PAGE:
concept of interdependence appreciates how nature and nurture work together
children elicit different reactions from the same environment; different environments
such as home or school, elicit different reactions from same child
transaction = dynamic interaction of child and environment
o one can not be seperated from the other
a transactional view regards both children and the environment as active contributors
to adaptive and maladaptive behaviour
o kids act on their environment, and vice versa
aordig to this POV, hildre’s psh disorders do’t reside ithi the hild, or solely
due to environmental causes
o emerge as combination of factors
Abnormal Development Involves Continuities and Discontinuities
few psych disorders suddenly emerge without some warning signs or connections to
earlier developmental issues
note some forms of abnormal child behaviour may be continuous or discontinuous
across childhood, adolescence and adulthood in either consisted or transformed
manner
continuity = developmental changes are gradual and quantitative
o expressed as amount that can be measured (weight, height) and future
behaviour patterns can be predicted from earlier patterns
discontinuity = developmental changes are abrupt and qualitative
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o expressed as qualities that cant be measured numerically and that future
behaviour is poorly predicted
continuity is well supported for early onset and persistent conduct disorders, which has
significant likelihood on later evolving into serious antisocial acts
o e.g. aggression
other problem behaviours such as EDs seem to follow more discontinuous pattern
concepts of continuity and discontinuity apply to the understanding of abnormal and
normal development
o even with wide fluctuations, children show some degree of consistency in
organizing their experiences and interacting with their environment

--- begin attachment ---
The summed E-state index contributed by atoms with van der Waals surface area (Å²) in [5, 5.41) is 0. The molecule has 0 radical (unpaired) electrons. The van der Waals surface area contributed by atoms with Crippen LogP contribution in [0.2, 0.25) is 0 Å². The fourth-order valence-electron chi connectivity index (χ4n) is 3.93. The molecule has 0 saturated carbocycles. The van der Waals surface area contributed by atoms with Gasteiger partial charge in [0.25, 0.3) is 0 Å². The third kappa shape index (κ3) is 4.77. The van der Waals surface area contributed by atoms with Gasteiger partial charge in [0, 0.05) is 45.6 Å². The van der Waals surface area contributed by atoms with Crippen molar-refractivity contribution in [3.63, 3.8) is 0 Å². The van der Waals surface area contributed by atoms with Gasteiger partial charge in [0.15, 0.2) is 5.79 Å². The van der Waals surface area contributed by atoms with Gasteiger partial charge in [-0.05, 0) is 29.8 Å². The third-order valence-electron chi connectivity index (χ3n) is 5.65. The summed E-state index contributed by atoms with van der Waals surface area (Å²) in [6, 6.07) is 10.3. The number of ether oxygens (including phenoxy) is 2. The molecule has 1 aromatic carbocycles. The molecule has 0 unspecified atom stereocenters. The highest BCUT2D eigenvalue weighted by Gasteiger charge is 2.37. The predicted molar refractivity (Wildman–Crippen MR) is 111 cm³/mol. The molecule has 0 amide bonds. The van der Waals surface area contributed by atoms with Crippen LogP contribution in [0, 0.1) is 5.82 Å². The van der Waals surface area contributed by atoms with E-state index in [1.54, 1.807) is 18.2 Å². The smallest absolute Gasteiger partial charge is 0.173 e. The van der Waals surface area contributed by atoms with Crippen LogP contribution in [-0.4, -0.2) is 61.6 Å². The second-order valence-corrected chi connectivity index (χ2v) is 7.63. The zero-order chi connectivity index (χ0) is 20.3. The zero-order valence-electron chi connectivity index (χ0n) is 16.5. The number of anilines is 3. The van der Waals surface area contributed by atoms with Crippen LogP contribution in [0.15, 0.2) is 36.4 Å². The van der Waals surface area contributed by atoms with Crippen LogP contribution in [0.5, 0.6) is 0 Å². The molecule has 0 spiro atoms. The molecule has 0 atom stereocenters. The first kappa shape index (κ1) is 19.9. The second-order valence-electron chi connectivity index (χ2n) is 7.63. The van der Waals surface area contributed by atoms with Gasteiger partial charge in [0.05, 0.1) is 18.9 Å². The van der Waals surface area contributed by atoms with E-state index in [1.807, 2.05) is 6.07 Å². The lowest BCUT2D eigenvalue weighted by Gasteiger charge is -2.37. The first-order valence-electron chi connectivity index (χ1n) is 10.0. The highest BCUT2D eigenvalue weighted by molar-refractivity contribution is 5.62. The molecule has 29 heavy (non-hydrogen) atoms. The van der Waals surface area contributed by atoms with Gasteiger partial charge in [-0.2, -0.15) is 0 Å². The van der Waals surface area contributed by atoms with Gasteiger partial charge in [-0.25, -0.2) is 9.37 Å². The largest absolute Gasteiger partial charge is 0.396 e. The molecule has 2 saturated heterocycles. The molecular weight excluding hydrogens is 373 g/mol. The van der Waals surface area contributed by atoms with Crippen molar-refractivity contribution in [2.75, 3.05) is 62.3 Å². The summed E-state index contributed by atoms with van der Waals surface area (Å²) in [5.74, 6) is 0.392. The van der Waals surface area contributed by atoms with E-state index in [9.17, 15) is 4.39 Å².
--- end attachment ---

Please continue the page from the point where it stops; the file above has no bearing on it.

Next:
degree of continuity or discon. Will vary depending on changing environmental
circumstances and transactions between child and environment
these continual changes will affect the childs developmental
Changes, Typical and Atypical
age in years is an arbitrary way to segment continuous sequences of development
childrens behaviours both adaptive and maladaptive are interconnected with their
environment and influenced by their biological makeup
developmental cascades = process by which a childs previous interactions and
experiences may spread across other systems and alter their course of development,
like a chain reaction
o helps to explain how processes that function at one level or domain of behaviour
can affect how the child adapts to other challenges later on
An Integrative Approach
since no single theoretical orientation can explain various disorders, must be familiar
with many models each contributes important insights into normal and abnormal
development
even models with more than one primary cause can be limited by the boundaries of
their discipline or orientation
each model is restricted in its ability to explain abnormal behaviour to the extent that it
fails to incorporate important components of other models
psych theories are tools to study human behaviour; the more you learn what these tools
can and cant do and which tool to use for which purpose, more knowledgeable and
skilled you will become
no single integrative theory fully captures the diversity of perspectives and findings
Developmental Considerations
even though childrens psych disorders have different symptons and causes, they share
common ground: they are indication of adaptional failure in one or more areas of
development
adaptational failure = failure to master or progress in accomplishing developmental
milestones
o at the broadest level, children with psych disorders differ from children their
own age in some aspect of normal development